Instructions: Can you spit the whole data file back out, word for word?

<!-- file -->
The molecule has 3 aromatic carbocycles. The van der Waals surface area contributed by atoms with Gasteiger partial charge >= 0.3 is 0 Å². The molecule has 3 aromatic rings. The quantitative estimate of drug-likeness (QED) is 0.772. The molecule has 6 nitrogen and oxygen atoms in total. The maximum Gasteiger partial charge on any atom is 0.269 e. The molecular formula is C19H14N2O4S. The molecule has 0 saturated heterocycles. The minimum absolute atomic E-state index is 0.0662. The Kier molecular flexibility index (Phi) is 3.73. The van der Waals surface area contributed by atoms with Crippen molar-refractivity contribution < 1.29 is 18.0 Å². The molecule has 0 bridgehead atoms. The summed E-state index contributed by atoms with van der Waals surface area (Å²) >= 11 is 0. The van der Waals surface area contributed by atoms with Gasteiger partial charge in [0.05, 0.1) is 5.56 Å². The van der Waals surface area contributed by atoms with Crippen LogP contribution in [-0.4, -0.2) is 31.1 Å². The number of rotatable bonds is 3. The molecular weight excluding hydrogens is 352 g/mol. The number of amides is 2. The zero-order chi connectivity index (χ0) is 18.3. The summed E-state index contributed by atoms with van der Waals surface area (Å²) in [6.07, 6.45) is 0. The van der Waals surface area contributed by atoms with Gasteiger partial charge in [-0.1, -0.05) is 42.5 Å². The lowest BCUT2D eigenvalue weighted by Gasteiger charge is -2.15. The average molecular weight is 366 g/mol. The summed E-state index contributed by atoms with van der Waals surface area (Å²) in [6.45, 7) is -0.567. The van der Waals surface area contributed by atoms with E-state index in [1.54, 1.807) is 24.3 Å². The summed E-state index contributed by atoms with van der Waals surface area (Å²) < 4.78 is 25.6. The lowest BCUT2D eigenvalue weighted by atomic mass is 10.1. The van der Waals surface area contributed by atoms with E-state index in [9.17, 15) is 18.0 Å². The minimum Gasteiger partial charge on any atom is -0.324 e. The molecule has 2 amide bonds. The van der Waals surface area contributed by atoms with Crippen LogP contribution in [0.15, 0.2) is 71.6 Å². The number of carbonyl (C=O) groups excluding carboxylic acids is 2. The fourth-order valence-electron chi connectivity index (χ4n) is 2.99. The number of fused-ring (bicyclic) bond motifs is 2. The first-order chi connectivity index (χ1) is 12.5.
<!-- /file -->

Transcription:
The molecule has 3 aromatic carbocycles. The van der Waals surface area contributed by atoms with Gasteiger partial charge >= 0.3 is 0 Å². The molecule has 3 aromatic rings. The quantitative estimate of drug-likeness (QED) is 0.772. The molecule has 6 nitrogen and oxygen atoms in total. The maximum Gasteiger partial charge on any atom is 0.269 e. The molecular formula is C19H14N2O4S. The molecule has 0 saturated heterocycles. The minimum absolute atomic E-state index is 0.0662. The Kier molecular flexibility index (Phi) is 3.73. The van der Waals surface area contributed by atoms with Crippen molar-refractivity contribution < 1.29 is 18.0 Å². The molecule has 0 bridgehead atoms. The summed E-state index contributed by atoms with van der Waals surface area (Å²) >= 11 is 0. The van der Waals surface area contributed by atoms with Gasteiger partial charge in [0.05, 0.1) is 5.56 Å². The van der Waals surface area contributed by atoms with Crippen LogP contribution in [-0.4, -0.2) is 31.1 Å². The number of rotatable bonds is 3. The molecular weight excluding hydrogens is 352 g/mol. The number of amides is 2. The zero-order chi connectivity index (χ0) is 18.3. The summed E-state index contributed by atoms with van der Waals surface area (Å²) in [6.07, 6.45) is 0. The van der Waals surface area contributed by atoms with Gasteiger partial charge in [-0.1, -0.05) is 42.5 Å². The lowest BCUT2D eigenvalue weighted by Gasteiger charge is -2.15. The average molecular weight is 366 g/mol. The summed E-state index contributed by atoms with van der Waals surface area (Å²) in [6.45, 7) is -0.567. The van der Waals surface area contributed by atoms with E-state index in [1.54, 1.807) is 24.3 Å². The summed E-state index contributed by atoms with van der Waals surface area (Å²) < 4.78 is 25.6. The lowest BCUT2D eigenvalue weighted by atomic mass is 10.1. The van der Waals surface area contributed by atoms with E-state index in [9.17, 15) is 18.0 Å². The minimum Gasteiger partial charge on any atom is -0.324 e. The molecule has 2 amide bonds. The van der Waals surface area contributed by atoms with Crippen LogP contribution in [0.15, 0.2) is 71.6 Å². The number of carbonyl (C=O) groups excluding carboxylic acids is 2. The fourth-order valence-electron chi connectivity index (χ4n) is 2.99. The number of fused-ring (bicyclic) bond motifs is 2. The first-order chi connectivity index (χ1) is 12.5.